Our Beloved “Reluctant” Biochemist
Edwin G. Krebs, a giant of biochemistry in the 20th century, died Dec. 21 in Seattle. He was 91. His discovery of protein phosphorylation as a regulatory mechanism (with Edmond Fischer) touched all aspects of biomedical science and profoundly influenced therapeutic approaches now widely used in clinical care. Ed’s life story epitomizes his commitment to family and colleagues, excellence in research and service to the biochemical community.
Ed Krebs was born in Lansing, Iowa, on June 6, 1918, the son of a Presbyterian minister and a schoolteacher. His father died suddenly when Ed was 15 and, at the height of the Great Depression, the family moved to Urbana, Ill., for financial reasons. It was there that Krebs completed high school and earned a degree in chemistry from the University of Illinois in 1940. As an undergraduate, he became enamored with organic chemistry but eventually chose to become a physician, largely because he won a scholarship to attend Washington University School of Medicine in St. Louis.
The principal responsibility of a medical school during the war years was to train physicians for the armed forces. However, Krebs also was encouraged to participate in “medical research.” After graduating from medical school in 1943 and doing 18 months of residency training in internal medicine at Barnes Hospital in St. Louis, Krebs went on active duty as a medical officer in the Navy. After being discharged from the Navy in 1946, Krebs returned to St. Louis with plans of becoming an academic internist. However, all of the hospital positions were filled by returning veterans, and, as a temporary measure, Krebs was advised to study basic science as a postdoctoral fellow at Washington University. Largely because of his background in chemistry, he was accepted into the laboratory of future Nobel laureates Carl and Gerty Cori in the department of biochemistry. After two years in the Cori lab doing research on the interaction of protamine with rabbit muscle phosphorylase, Ed became so captivated with biochemistry that this intially reluctant biochemist never returned to internal medicine. The next step was to find a permanent faculty position.
During his naval service, Ed’s ship had gone to Seattle. The tranquil waters of the Puget Sound and the natural beauty of the city left a lasting impression. So, in 1948, he happily accepted a position as assistant professor of biochemistry in the fledgling University of Washington School of Medicine. Under the capable leadership of Hans Neurath, the department of biochemistry was being expanded to incorporate expertise in protein chemistry and enzymology. This included the recruitment of Edmond Fischer in 1953— a talented and charismatic Swiss biochemist with experience in the enzymatic analysis of potato phosphorylase. Thus, a lifelong friendship and a formidable research partnership was forged.
|This iconic image depicts the protein phosphorylation-dephosphorylation process as elucidated by Edwin Krebs and Edmond Fisher in their seminal 1955 Journal of Biological Chemistry paper (1).
Together, Ed (Krebs) and Eddy (Fischer) determined the mechanism by which 5’-AMP served as an activator of phosphorylase b. They found that ATP was required for phosphorylase activation and, in a somewhat unusual experiment, discovered that calcium, leaching from filter paper used to clarify the extract, was an important co-factor. By using gamma-32P-labeled ATP, they demonstrated that phosphate was incorporated into a specific serine residue of phosphorylase, thereby yielding the activated phosphorylase form. This landmark paper was published in the Journal of Biological Chemistry in 1955 (1). Subsequently, Krebs, Fischer and colleagues confirmed that this phosphorylation is mediated by a phosphorylase kinase, which is itself controlled by a cAMP-responsive kinase, leading to the idea of a kinase cascade. In 1968, Krebs purified this cAMP-dependent protein kinase (PKA).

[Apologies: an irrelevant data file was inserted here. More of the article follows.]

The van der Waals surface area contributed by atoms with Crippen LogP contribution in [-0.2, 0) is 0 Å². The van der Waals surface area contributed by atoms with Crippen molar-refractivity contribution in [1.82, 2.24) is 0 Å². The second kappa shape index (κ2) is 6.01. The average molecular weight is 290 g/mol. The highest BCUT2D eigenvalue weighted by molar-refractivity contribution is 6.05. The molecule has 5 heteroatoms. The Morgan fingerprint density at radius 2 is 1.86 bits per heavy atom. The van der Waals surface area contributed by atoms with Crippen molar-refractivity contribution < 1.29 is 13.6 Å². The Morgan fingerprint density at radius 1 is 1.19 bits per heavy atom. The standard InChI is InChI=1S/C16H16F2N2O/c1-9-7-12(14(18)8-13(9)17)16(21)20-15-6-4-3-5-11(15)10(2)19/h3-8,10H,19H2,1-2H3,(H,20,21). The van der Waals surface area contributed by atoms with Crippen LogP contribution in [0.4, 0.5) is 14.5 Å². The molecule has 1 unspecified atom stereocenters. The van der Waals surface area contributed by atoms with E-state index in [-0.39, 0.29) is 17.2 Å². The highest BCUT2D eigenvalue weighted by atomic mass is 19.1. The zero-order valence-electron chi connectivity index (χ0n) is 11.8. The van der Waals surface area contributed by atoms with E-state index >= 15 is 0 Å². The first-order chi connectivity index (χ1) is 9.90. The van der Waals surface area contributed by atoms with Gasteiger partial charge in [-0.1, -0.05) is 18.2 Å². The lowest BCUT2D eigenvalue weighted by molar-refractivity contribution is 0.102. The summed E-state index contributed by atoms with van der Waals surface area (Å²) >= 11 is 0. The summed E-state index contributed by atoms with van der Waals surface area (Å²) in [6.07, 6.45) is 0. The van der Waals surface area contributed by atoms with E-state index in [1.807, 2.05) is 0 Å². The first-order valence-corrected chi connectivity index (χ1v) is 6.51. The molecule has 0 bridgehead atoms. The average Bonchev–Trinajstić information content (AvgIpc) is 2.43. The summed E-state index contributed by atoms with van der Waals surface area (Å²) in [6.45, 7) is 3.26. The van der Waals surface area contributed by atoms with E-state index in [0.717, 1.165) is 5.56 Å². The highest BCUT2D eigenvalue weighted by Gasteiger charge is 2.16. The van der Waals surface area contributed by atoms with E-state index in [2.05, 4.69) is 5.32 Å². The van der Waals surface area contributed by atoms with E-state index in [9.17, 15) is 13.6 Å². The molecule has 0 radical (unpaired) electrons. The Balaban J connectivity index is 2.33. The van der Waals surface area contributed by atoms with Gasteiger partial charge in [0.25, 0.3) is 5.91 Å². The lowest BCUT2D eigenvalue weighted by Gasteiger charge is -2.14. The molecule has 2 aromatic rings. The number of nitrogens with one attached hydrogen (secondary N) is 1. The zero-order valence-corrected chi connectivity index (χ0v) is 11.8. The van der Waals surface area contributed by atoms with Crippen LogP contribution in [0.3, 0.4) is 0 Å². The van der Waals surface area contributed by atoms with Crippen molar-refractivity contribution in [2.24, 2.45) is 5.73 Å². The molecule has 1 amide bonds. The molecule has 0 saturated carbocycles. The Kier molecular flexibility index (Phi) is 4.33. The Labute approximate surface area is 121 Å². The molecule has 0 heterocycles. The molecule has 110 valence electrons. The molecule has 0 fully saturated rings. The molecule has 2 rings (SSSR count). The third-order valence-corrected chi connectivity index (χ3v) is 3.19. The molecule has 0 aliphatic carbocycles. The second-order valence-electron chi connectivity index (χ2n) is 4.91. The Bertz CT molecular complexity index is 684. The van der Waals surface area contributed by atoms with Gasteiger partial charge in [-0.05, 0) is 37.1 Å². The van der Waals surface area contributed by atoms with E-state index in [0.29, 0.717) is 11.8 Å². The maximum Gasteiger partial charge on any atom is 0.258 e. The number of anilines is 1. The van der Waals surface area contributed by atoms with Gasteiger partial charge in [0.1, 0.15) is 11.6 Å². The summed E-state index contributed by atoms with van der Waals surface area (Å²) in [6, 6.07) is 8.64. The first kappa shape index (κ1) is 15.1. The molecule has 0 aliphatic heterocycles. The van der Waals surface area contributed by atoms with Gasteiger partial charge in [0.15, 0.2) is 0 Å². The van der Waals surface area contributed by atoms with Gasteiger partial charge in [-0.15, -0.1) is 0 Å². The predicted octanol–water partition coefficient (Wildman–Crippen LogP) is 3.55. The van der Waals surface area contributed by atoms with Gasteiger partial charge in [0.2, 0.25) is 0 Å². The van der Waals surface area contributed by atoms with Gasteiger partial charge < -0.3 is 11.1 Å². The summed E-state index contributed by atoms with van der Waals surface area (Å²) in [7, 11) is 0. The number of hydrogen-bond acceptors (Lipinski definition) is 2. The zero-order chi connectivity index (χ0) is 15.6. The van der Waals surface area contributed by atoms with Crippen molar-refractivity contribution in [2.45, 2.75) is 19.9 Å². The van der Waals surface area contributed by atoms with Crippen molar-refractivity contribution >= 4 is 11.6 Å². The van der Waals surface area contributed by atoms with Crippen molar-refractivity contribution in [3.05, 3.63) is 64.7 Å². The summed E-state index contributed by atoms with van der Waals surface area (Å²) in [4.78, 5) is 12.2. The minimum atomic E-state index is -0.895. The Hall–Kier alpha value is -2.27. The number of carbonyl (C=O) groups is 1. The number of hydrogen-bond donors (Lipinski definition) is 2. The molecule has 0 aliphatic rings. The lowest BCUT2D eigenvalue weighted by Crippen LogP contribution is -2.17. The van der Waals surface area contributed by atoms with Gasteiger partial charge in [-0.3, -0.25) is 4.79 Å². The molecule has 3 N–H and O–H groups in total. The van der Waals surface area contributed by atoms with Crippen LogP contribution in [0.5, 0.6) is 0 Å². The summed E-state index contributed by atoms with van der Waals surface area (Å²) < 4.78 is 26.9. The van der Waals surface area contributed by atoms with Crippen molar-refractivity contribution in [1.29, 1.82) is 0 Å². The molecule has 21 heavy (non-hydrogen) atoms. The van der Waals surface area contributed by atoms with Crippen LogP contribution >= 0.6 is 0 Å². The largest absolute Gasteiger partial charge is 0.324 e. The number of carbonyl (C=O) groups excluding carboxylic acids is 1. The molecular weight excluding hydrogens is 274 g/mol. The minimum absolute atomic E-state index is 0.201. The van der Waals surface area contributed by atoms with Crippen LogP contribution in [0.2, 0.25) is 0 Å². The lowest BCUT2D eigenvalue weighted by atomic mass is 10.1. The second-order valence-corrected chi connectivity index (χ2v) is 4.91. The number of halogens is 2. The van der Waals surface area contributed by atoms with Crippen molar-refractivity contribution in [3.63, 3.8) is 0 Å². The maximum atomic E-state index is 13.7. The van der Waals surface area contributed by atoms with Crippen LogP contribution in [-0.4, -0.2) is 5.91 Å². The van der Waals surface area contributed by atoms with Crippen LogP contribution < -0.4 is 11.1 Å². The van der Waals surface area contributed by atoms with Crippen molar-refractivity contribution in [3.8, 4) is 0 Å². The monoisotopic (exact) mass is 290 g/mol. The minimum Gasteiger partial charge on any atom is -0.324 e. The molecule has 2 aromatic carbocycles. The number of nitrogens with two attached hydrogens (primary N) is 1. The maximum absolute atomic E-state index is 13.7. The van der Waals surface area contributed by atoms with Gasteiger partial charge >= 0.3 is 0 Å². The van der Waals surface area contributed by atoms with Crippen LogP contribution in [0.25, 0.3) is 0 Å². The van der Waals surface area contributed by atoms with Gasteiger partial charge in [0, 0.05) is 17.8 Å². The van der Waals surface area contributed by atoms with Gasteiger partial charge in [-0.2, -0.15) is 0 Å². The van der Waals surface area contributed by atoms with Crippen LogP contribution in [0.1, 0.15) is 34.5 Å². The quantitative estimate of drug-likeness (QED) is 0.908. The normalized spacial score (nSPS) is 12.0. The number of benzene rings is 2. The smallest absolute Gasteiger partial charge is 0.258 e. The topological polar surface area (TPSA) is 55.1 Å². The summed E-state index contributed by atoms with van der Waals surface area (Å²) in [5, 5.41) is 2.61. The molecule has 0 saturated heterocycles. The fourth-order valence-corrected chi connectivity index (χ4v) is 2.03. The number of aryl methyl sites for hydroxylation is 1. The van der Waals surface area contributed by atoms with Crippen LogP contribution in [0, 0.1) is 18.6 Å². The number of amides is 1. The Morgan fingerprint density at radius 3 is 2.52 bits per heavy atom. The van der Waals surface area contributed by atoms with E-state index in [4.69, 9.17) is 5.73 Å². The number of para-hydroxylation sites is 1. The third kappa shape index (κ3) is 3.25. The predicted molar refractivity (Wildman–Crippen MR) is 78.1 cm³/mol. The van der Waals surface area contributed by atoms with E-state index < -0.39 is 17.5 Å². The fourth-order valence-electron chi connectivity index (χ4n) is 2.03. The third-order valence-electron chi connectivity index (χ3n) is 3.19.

At this point in his career, interests in teaching and certain aspects of administration motivated Krebs. In 1968, he was attracted by the opportunity to become the founding chairman of the department of biological chemistry at the University of California, Davis, and stayed for a period of eight years. Ed also embarked on his long association with the American Society for Biochemistry and Molecular Biology, initially by joining the editorial board of the Journal of Biological Chemistry. In 1972, he became associate editor for the journal and remained in this position for more than 20 years. He also served as the president of ASBMB in 1985. In 1977, he returned to the University of Washington as chairman of the department of pharmacology. What he liked most about both positions, he said, was the responsibility of selecting good faculty members for the departments. At UW he was also appointed an investigator for the Howard Hughes Medical Institute.
After achieving his goals as department chair in 1983, Krebs refocused his efforts on research and training junior scientists. At this later stage in his career, he set his sights on solving new problems in signal transduction. His laboratory contributed to the analysis of phosphotyrosine signaling events and published key findings that were instrumental in the discovery of a new phosphorylation cascade— the MAP kinase pathway.